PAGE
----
Not too long ago I would have screamed from the rooftops that crash-dieting will only make you pile the weight back on as soon as you come off it. I would have said that moderate, gradual weight loss would keep the fat at bay more successfully in the long run.
Scientific research in this very area seems to disagree: according to a recent study, neither the group of crash dieters nor the gradual dieters put the weight back on faster than the other. In fact, both groups put the weight back on fairly equally.
But, hold on. Don’t run off and start crash dieting just yet, because when you dig a little further there is more to the story. Isn’t there always!
Early Days Yet
The study I’m referring to is the first randomized trial to actually look at the comparison in detail, and while its results are very interesting, we are still in the the infancy of diet and weight loss research. It takes a lot of resources and a long time to accurately measure the long term effects of dieting. Also, most of the studies involve obese people as the subjects. If you don’t fit in that category it can be difficult to extrapolate the right path forward for you.
A meal replacement programme was also the name of the game in this study. Over two hundred men and women were given meal replacement drinks and either asked to lose 15% of their weight over 12 weeks or the same over 9 months. The nine month group were allowed to eat meals in between, whereas the crash group were taking on only 450 to 800 calories a day!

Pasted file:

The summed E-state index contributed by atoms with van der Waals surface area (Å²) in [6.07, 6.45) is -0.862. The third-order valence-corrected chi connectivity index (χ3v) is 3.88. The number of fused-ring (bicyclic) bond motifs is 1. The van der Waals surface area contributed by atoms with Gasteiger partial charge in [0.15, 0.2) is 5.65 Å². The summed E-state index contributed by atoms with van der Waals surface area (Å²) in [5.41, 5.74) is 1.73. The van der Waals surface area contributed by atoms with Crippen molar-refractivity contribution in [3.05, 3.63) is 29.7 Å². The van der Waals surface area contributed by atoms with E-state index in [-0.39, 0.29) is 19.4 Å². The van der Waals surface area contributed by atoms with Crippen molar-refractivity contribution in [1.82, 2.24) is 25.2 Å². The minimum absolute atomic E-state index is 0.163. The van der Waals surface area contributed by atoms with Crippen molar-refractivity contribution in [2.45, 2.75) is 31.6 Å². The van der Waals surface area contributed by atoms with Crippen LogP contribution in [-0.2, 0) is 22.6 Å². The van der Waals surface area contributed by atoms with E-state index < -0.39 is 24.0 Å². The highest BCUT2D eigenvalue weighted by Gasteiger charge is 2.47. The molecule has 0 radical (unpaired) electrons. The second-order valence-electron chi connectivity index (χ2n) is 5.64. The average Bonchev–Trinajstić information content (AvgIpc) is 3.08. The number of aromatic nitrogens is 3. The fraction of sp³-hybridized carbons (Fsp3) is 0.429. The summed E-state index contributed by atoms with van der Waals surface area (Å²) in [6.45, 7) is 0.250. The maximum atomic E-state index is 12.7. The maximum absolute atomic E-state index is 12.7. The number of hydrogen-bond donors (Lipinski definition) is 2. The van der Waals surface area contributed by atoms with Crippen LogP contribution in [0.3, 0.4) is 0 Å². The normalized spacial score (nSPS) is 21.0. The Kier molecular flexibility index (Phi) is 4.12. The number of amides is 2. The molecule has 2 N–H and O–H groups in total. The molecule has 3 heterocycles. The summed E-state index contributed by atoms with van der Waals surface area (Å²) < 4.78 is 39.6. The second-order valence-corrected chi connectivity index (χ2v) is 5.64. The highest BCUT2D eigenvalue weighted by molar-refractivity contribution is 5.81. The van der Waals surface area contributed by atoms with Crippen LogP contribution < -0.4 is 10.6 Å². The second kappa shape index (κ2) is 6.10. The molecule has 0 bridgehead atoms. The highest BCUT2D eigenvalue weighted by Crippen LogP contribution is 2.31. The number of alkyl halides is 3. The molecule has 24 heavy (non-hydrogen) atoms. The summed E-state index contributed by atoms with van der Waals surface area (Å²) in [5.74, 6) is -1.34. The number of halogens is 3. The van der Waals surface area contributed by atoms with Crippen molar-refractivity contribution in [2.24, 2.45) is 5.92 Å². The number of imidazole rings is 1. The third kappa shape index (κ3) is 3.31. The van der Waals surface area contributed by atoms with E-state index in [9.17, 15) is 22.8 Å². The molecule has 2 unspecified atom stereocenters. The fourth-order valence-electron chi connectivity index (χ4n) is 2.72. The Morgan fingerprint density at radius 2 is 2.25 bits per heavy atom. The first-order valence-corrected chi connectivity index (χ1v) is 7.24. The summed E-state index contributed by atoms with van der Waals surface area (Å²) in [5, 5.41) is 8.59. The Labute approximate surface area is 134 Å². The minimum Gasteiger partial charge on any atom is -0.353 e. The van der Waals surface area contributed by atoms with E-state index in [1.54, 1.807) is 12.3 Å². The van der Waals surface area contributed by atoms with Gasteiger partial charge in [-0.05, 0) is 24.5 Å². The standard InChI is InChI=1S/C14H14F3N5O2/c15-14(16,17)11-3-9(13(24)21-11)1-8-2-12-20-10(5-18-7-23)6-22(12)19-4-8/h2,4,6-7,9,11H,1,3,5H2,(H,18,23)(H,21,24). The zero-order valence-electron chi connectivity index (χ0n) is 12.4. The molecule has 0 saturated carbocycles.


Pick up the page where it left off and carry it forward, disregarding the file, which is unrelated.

More of the crash dieters actually made their target weight, but neither group kept it off. After two and a half years, the follow up found that the average subject had regained 70% of their weight.
The Crash Diet Programme
The reason for the initial success rate of crash dieters is that they see the results quicker and more motivated to keep going. The downside is that they are only motivated enough to reach the target weight, at which point they flip the reverse thrust switch and put weight back on.
The Gradual Diet Programme
The gradual programme results are too slow for people looking to shed the pounds and thus they get fed up and quit. The problem is that they are still having to meal replacement drinks, which are dull and unfulfilling, but over a long period of time. Yes they can eat in between but as they are not seeing results quickly, it is easier for them to lose motivation.
The Flaw In Research
The issue I have with studies like this is that the average person who wants to lose weight will draw the wrong conclusions. Looking at the report, it seems that no diet programme works and all hope is now lost. However, there are some key flaws in the scientific approach – at least this scientific approach – which you must remember: